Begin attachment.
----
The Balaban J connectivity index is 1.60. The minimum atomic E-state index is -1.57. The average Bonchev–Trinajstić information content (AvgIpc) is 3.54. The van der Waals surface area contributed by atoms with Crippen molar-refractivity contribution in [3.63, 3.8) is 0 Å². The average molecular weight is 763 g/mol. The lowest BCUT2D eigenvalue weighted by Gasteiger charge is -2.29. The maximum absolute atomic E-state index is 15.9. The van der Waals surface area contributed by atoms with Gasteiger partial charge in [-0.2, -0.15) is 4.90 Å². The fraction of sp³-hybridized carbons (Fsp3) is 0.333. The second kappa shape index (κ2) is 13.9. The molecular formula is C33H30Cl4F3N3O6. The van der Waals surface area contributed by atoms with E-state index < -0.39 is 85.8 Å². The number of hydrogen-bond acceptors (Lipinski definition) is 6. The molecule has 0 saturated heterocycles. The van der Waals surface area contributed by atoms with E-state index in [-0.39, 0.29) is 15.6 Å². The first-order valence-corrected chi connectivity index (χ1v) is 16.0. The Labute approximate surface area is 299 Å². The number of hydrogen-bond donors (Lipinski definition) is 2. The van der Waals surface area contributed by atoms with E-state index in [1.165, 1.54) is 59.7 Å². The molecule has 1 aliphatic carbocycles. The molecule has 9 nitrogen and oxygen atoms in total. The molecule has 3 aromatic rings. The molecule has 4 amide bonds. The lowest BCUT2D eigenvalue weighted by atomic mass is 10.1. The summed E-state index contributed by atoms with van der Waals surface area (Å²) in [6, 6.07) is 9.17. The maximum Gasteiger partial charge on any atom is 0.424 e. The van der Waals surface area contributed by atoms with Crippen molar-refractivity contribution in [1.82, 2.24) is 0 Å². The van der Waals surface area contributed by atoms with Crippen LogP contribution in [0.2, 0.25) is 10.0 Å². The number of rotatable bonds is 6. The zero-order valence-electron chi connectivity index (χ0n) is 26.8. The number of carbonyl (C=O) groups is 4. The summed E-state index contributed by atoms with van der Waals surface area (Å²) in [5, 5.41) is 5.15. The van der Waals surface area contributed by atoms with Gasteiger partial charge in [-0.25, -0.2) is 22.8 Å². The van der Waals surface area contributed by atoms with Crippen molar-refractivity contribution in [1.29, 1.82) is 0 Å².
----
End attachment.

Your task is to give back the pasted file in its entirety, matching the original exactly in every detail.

The Balaban J connectivity index is 1.60. The minimum atomic E-state index is -1.57. The average Bonchev–Trinajstić information content (AvgIpc) is 3.54. The van der Waals surface area contributed by atoms with Crippen molar-refractivity contribution in [3.63, 3.8) is 0 Å². The average molecular weight is 763 g/mol. The lowest BCUT2D eigenvalue weighted by Gasteiger charge is -2.29. The maximum absolute atomic E-state index is 15.9. The van der Waals surface area contributed by atoms with Gasteiger partial charge in [-0.2, -0.15) is 4.90 Å². The fraction of sp³-hybridized carbons (Fsp3) is 0.333. The second kappa shape index (κ2) is 13.9. The molecular formula is C33H30Cl4F3N3O6. The van der Waals surface area contributed by atoms with E-state index < -0.39 is 85.8 Å². The number of hydrogen-bond acceptors (Lipinski definition) is 6. The molecule has 0 saturated heterocycles. The van der Waals surface area contributed by atoms with E-state index in [-0.39, 0.29) is 15.6 Å². The first-order valence-corrected chi connectivity index (χ1v) is 16.0. The Labute approximate surface area is 299 Å². The number of hydrogen-bond donors (Lipinski definition) is 2. The van der Waals surface area contributed by atoms with E-state index in [1.165, 1.54) is 59.7 Å². The molecule has 1 aliphatic carbocycles. The molecule has 9 nitrogen and oxygen atoms in total. The molecule has 3 aromatic rings. The molecule has 4 amide bonds. The lowest BCUT2D eigenvalue weighted by atomic mass is 10.1. The summed E-state index contributed by atoms with van der Waals surface area (Å²) in [6, 6.07) is 9.17. The maximum Gasteiger partial charge on any atom is 0.424 e. The van der Waals surface area contributed by atoms with Crippen molar-refractivity contribution in [1.82, 2.24) is 0 Å². The van der Waals surface area contributed by atoms with Crippen LogP contribution in [0.2, 0.25) is 10.0 Å². The number of rotatable bonds is 6. The zero-order valence-electron chi connectivity index (χ0n) is 26.8. The number of carbonyl (C=O) groups is 4. The summed E-state index contributed by atoms with van der Waals surface area (Å²) in [5, 5.41) is 5.15. The van der Waals surface area contributed by atoms with Gasteiger partial charge in [-0.25, -0.2) is 22.8 Å². The van der Waals surface area contributed by atoms with Crippen molar-refractivity contribution in [1.29, 1.82) is 0 Å².